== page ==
Red Hat Update Appliance

There is only one Red Hat Update Appliance per Red Hat Update Infrastructure installation, however, both Amazon Web Services and Microsoft Azure create one per region.

The Red Hat Update Appliance is responsible for:

The Red Hat Update Appliance does not need to be exposed to the repository clients.

Content Delivery server

The content delivery server(s) provide the yum repositories that clients connect to for updated packages.

Achieving metered billing

Both Amazon Web Services and Microsoft Azure use SSL certifications for authentication against the repositories.

However, these are the same SSL certificates for every instance.

On Amazon Web Services having the SSL certificates is not enough, you must have booted your instance from an AMI that had an associated billing code. It is this billing code that ensures you pay the extra premium for running Red Hat Enterprise Linux.

On Azure it remains undefined how they manage to track billing. At the time of research, it was possible to copy the SSL certificates from one instance to another and successfully authenticate. Additionally, if you duplicated a Red Hat Enterprise Linux virtual hard disk and created a new instance from it all billing association seemed to be lost but repository access was still available.

Where Azure Failed

On Azure to setup repository connectivity, they provide an RPM with the necessary configuration. In the older version of their agent, it is responsible for this task [3]. The installation script it references comes from the following archive. If you expand this archive you will find the client configuration for each region.

By browsing the metadata of the RPMs we can discover some interesting information:

$ rpm -qip RHEL6-2.0-1.noarch.rpm
Name        : RHEL6                        Relocations: (not relocatable)
Version     : 2.0                               Vendor: (none)
Release     : 1                             Build Date: Sun 14 Feb 2016 06:40:54 AM UTC
Install Date: (not installed)               Build Host: westeurope-rhua.cloudapp.net
Group       : Applications/Internet         Source RPM: RHEL6-2.0-1.src.rpm
Size        : 20833                            License: GPLv2
Signature   : (none)
URL         : http://redhat.com
Summary     : Custom configuration for a cloud client instance
Description :
Configurations for a client to connect to the RHUI infrastructure

As you can see, the build host enables us to discover all of the Red Hat Update Appliances:

$ host westeurope-rhua.cloudapp.net
westeurope-rhua.cloudapp.net has address 104.40.209.83

$ host eastus2-rhua.cloudapp.net
eastus2-rhua.cloudapp.net has address 13.68.20.161

$ host southcentralus-rhua.cloudapp.net
southcentralus-rhua.cloudapp.net has address 23.101.178.51

$ host southeastasia-rhua.cloudapp.net
southeastasia-rhua.cloudapp.net has address 137.116.129.134

At the time of research, all of servers were exposing their REST APIs over HTTPs.

The URL to the archive containing these RPMs was discovered a package labeled PrepareRHUI on available on any Red Hat Enterprise Linux Box running on Microsoft Azure.

$ yumdownloader PrepareRHUI
$ rpm -qip PrepareRHUI-1.0.0-1.noarch.rpm
Name        : PrepareRHUI                  Relocations: (not relocatable)
Version     : 1.0.0                             Vendor: Microsoft Corporation
Release     : 1                             Build Date: Mon 16 Nov 2015 06:13:21 AM UTC
Install Date: (not installed)               Build Host: rhui-monitor.cloudapp.net
Group       : Unspecified                   Source RPM: PrepareRHUI-1.0.0-1.src.rpm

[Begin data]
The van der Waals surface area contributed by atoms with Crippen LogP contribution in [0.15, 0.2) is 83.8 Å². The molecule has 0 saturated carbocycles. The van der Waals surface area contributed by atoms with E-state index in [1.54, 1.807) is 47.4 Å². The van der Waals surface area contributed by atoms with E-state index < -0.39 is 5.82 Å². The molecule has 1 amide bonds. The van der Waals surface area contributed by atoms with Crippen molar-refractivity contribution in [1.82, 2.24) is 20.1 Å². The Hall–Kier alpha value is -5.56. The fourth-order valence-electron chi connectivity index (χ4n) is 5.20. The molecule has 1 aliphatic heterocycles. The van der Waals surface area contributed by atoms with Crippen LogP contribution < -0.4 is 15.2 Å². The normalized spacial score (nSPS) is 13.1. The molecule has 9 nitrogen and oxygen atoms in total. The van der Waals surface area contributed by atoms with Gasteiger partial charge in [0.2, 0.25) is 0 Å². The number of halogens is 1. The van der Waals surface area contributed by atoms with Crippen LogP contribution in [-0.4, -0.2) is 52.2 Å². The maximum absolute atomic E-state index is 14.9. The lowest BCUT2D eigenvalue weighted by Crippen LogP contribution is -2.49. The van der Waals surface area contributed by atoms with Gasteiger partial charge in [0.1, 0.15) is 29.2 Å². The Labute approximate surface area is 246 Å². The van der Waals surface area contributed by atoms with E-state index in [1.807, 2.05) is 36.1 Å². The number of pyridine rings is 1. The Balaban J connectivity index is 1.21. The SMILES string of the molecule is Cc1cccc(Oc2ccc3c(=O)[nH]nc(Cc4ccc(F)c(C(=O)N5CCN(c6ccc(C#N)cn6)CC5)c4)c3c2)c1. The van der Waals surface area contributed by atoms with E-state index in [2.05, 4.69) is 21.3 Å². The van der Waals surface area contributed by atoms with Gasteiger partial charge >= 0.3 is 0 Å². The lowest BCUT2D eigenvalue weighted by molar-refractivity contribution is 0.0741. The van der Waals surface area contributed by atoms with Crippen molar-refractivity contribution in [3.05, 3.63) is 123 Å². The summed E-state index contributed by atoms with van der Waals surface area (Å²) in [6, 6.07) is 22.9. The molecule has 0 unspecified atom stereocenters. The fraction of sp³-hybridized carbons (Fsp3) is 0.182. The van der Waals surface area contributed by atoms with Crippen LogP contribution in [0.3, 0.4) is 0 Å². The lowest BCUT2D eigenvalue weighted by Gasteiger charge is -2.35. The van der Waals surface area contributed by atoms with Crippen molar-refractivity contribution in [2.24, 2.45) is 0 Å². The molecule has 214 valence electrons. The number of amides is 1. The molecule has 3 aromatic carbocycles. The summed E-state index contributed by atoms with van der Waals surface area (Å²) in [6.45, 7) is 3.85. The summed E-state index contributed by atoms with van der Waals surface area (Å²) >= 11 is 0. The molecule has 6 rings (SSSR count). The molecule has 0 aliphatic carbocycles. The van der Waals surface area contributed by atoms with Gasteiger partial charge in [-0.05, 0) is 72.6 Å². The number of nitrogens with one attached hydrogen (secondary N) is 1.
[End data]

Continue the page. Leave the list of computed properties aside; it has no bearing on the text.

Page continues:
Size        : 770                              License: GPL
Signature   : (none)
Packager    : Microsoft Corporation <xiazhang@microsoft.com>
Summary     : Prepare RHUI installation for Redhat client
Description :
PrepareRHUI is used to prepare RHUI installation for before making a Redhat image.

The build host is interesting rhui-monitor.cloudapp.net, at the time of research running a port scan revealed an application running on port 8080.

Microsoft Azure RHUI Monitoring tool

Despite the application requiring username and password based authentication, It was possible to execute a run of their “backend log collector” on a specified content delivery server. When the collector service completed the application supplied URLs to archives which contain multiple logs and configuration files from the servers.

Included within these archives was an SSL certificate that would grant full administrative access to the Red Hat Update Appliances [4].

Pulp admin keys for Microsoft Azure's RHUI

At the time of research all Red Hat Enterprise Linux virtual machines booted from the Azure Marketplace image had the following additional repository configured:

[rhui-PA]
name=Packages for Azure
mirrorlist=https://eastus2-cds1.cloudapp.net/pulp/mirror/PA
enabled=1
gpgcheck=0
sslverify=1
sslcacert=/etc/pki/rhui/ca.crt

Given no gpgcheck is enabled, with full administrative access to the Red Hat Enterprise Linux Appliance REST API one could have uploaded packages that would be acquired by client virtual machines on their next yum update.

The issue was reported in accordance to the Microsoft Online Services Bug Bounty terms. Microsoft agreed it was a vulnerability in their systems. Immediate action was taken to prevent public access to rhui-monitor.cloudapp.net. Additionally, they eventually prevented public access to the Red Hat Update Appliances and they claim to have rotated all secrets.

[1] https://azure.microsoft.com/en-in/pricing/details/virtual-machines/red-hat/

[2] https://aws.amazon.com/partners/redhat/

[3] https://github.com/Azure/azure-linux-extensions/blob/master/Common/WALinuxAgent-2.0.16/waagent#L2891

[4] https://fedorahosted.org/pulp/wiki/Certificates

Hello World

resource "null_resource" "hello_world" {
    provisioner "local-exec" {
        command = "echo 'Hello World'"
    }
}

Interested in automation and the HashiCorp suite of tools? If so you’ll love this blog. Through different posts we will explore lots different automation tasks utilising both public and private cloud with the HashiCorp toolset.

Thanks, Ian.